Sunday, May 06, 2007

Do you have process maturity at the right place first?

Today I was "babysitting", taking care of a 2.5 year girl. Wonderful. Outside, sunny, and running around together with this gorgeous bundle of joy, energy and learning. It's a wonder to see small children learn. I must say, evolution has given children the right tools to grow up:
- Great Curiousness
- Joy and Courage
- The will to repeat again and again and again, (and getting better all the time as a result)

It made me realize an important thing about abilities in a company. There is quite some talk about "Business process management maturity" models. As a sidenote: did you ever meet a CEO that stayed awake at night, worrying how to get higher in the maturity model? Right...

Anyway, children grow up and learn. And they have the right skills for this learning.
But if we want to help grow a company, and get better processes, where would you start?
I have seen many checklists to hunt down the right process. The biggest bang for you buck, the most visibility, the best etc. Frontoffice! No, backoffice! Uhm, supporting processes first. No, the most fat slow cost-intensive. Probably, they are all right a bit.

But maybe more important than which process to pick, is the question how to proceed. Think of any activity in your company that delivers change. So, not the base processes (sell, procure, invoice, etc), but processes that change these base processes. Not much companies realize they have many of these types of processes as well. Some of them:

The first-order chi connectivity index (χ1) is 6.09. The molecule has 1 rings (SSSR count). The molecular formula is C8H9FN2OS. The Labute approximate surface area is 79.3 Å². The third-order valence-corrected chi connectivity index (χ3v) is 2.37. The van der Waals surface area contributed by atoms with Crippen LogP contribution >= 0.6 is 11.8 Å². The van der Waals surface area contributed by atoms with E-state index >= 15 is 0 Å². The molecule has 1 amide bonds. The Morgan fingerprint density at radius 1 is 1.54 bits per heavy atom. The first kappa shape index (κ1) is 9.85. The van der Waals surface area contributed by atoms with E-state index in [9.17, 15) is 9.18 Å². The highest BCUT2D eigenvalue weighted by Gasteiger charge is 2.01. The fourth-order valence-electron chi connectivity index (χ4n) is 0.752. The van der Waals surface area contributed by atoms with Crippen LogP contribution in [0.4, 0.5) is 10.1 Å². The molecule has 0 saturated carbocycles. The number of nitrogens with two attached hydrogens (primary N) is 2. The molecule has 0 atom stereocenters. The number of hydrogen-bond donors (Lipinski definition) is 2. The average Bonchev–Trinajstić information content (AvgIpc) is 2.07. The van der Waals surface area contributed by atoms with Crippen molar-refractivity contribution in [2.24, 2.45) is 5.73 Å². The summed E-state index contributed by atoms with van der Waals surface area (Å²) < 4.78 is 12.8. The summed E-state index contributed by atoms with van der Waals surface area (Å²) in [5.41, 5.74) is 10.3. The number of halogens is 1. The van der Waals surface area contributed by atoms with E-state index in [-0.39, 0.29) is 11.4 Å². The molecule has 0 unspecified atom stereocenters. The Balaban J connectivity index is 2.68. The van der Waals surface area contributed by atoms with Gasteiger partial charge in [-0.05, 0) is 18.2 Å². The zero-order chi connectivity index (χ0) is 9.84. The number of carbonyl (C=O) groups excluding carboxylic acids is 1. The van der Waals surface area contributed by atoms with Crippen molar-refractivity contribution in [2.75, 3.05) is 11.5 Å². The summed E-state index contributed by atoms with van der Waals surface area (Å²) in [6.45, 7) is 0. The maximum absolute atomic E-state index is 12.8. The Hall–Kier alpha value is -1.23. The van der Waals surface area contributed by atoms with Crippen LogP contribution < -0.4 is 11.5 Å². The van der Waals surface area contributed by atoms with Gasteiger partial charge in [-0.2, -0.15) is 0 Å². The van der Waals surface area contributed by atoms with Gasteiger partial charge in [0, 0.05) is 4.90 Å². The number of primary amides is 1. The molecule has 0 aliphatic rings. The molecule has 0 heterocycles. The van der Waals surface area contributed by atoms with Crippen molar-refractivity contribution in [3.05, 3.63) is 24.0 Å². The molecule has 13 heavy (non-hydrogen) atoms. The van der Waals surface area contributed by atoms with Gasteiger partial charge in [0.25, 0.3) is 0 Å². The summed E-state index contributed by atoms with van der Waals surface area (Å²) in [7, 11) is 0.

- New product development
- New IT systems
- Responding to changes in legislation
- Updating your brand and communications
- Management wanting a new way of reporting

Now think about your strength in these types of processes.
As a small example, I worked for a company selling insurance products. They were ok doing that. But developing new ones or changes? A nightmare. No visible process, more a large group of people spending most time influencing and disagreeing. Efficient? Right.
I don't think that in general, companies are strong in their change oriented processes.
Now, compare that to the little girl, and her great learning ability....

Maybe when we are starting change or improvement projects, we should spent more time growing our change/learn ability. See this as one of the strategic goals in your project. Maybe even assess it first, and become aware of common pittfalls in your company.

Your change ability is:
1. a CSF for any running project or change process
2. A competitive advantage in general (confirmed in research on High Performance Organisations)

So, if you want to grow process maturity, grow your maturity in your change abilities first (or too!)


whuberts said...

I like your child comparison, but miss two important factors, that can make or break a change or learning experience.

The first is experience. Children are a greenfield and can act like a greenfield. They have no frame of reference, constraints or blocks from previous experiences, which makes learning fun and easy, which brings me to the second factor, expectations.

Children have no expectations. They just do and change and learn. When we grow older we get experienced and expect results from the things we do, which makes changing and learning much more difficult. Certainly in a complex environment, where everyone and every organisation has its own expectations.

That is the reason that younger people get things done and older people get trapped in their experiences and expectations.

Bottomline: Approach every change as a whole new experience, don't expect too much, just do it :-)

Roeland Loggen said...

Thanks for your comment!

I agree, and like your bottomline (sounds like Zen to me :-))

The price of getting older, is that one has associations with everything….

The big question in (among others BPM) change is how to keep that interest, and low expectations, even with less-mature (or more demanding) managers or projectteam…